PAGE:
Mujuru: putting cart before the horse
Nduduzo Tshuma Political Editor
THE odd publishing of the Joice Mujuru’s BUILD “manifesto” has revealed the confusion in the deposed Vice President’s camp as rarely does the formation of a political party follow its manifesto, analysts have said. Mujuru had disappeared from the public spotlight since her unceremonious departure from the government last year after she was fingered to have led a plot to unseat President Robert Mugabe through a coup or by assassinating him.
“There’s nothing amazing about this project. Already, indications are that the only thing that can be attributed to Mujuru on that document is her name, surname and the full stop. It’s, however, the [Mujuru] cabal’s choice to launch the manifesto ahead of their party, but one thing for certain is they’re doomed to fail,” said a political commentator based in Bulawayo, who preferred anonymity.
The manifesto, titled “Blueprint to Unlock Investment and Leverage for Development”(BUILD), is said to have originated from the top leadership of MDC Renewal that broke away from the MDC-T.
Even the party’s constitution, sources said, was penned in that party. Insiders say negotiations are still ongoing with the Tendai Biti-led Renewal party with plans to incorporate its Bulawayo structures into the doom-bound People First project.
“The Renewal party, we’re told, is banking on a number of Non-Governmental Organisations in the city linked to one of the party executives with a history of rallying support for the opposition. But that strategy could face problems if reports that the said NGOs are already facing collapse from poor funding are anything to go by,” added the political commentator.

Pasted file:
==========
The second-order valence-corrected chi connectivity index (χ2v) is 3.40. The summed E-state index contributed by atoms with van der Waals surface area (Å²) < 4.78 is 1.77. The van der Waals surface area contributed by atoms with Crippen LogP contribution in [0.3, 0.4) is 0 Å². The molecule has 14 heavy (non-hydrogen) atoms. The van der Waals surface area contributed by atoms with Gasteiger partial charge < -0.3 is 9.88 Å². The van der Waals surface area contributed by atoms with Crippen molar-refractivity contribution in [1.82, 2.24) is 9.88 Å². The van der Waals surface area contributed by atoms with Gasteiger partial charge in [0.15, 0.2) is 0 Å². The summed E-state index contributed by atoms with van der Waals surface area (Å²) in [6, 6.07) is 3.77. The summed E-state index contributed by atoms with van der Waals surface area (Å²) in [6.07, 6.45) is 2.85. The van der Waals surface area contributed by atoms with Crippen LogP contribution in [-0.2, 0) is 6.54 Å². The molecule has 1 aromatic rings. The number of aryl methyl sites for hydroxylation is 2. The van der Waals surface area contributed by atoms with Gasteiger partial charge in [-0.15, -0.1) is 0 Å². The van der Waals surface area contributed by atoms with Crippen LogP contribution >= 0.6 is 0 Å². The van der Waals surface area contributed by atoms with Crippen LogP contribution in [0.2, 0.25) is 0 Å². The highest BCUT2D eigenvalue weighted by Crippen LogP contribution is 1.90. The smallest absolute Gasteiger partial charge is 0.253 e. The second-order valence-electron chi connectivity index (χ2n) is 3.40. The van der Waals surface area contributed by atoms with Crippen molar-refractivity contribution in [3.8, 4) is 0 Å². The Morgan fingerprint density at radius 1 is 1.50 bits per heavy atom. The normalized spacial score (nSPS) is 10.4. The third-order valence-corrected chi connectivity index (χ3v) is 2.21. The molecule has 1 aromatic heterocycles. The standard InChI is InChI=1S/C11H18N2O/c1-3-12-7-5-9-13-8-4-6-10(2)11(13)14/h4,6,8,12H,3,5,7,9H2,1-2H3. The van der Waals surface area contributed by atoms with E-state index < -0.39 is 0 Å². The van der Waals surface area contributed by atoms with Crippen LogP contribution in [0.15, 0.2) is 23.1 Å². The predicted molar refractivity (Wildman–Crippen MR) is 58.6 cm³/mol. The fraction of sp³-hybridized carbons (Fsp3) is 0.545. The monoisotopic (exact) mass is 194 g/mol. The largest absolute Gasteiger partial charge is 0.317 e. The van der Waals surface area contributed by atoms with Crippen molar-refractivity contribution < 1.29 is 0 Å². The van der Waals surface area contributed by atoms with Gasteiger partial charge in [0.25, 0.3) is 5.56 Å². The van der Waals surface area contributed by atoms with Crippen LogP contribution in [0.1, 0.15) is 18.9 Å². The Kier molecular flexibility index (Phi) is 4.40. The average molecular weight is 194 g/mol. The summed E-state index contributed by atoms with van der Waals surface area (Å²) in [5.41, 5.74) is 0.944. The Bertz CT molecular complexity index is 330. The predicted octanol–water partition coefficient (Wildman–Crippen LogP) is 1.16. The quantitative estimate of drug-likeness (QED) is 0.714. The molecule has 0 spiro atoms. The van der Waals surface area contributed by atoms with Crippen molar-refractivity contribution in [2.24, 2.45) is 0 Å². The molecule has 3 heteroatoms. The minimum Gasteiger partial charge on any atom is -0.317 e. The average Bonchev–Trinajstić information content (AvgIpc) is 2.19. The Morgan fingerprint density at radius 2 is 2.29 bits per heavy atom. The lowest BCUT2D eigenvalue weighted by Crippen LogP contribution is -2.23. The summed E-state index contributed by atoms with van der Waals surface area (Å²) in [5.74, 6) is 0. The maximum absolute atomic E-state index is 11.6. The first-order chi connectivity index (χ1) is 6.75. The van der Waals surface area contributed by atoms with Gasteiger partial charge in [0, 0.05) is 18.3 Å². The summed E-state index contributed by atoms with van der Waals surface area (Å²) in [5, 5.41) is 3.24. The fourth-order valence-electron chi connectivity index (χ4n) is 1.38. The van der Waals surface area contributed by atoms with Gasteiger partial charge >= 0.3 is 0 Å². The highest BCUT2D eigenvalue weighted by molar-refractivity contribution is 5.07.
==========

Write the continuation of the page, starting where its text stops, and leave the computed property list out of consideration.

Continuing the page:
The MDC Renewal denied penning the Mujuru constitution and manifesto with party interim chairperson, Samuel Sipepa Nkomo, saying they will soon launch their own economic blueprint.
Zanu-PF politburo member, Professor Jonathan Moyo, noted on Twitter the similarities in Mujuru’s language in the manifesto to that of the opposition parties especially on the land question, security sector reforms, indigenisation and the role of traditional chiefs. This gave credence to claims that some remnants of the MDC-T had a hand in its drafting.
Prof Moyo said Mujuru’s project was offering nothing new to Zimbabweans as it was just regurgitating MDC-T’s failed manifesto.
“Zanu-PF will never produce such an anti-Zimbabwe and treacherous document against land reform and indigenisation. Gamatox [derisive name for Mujuru’s faction while still in Zanu-PF] has stolen a failed MDC-T manifesto with indigenisation and land reform as the targets,” he said.
Ironically, Mujuru in her manifesto talks about reviving irrigation schemes in the country when she failed to do that while serving in the Zanu-PF government as Water Minister. Among the gigantic projects she saw decline under her watch was the Lobengula Kraal Irrigation scheme in Binga that was recently saved by First Lady Cde Grace Mugabe from total collapse.
Cropping at the 10,000-hectare irrigation scheme in Binga is now set to start soon, raising hopes of improved food security in the drought-prone district.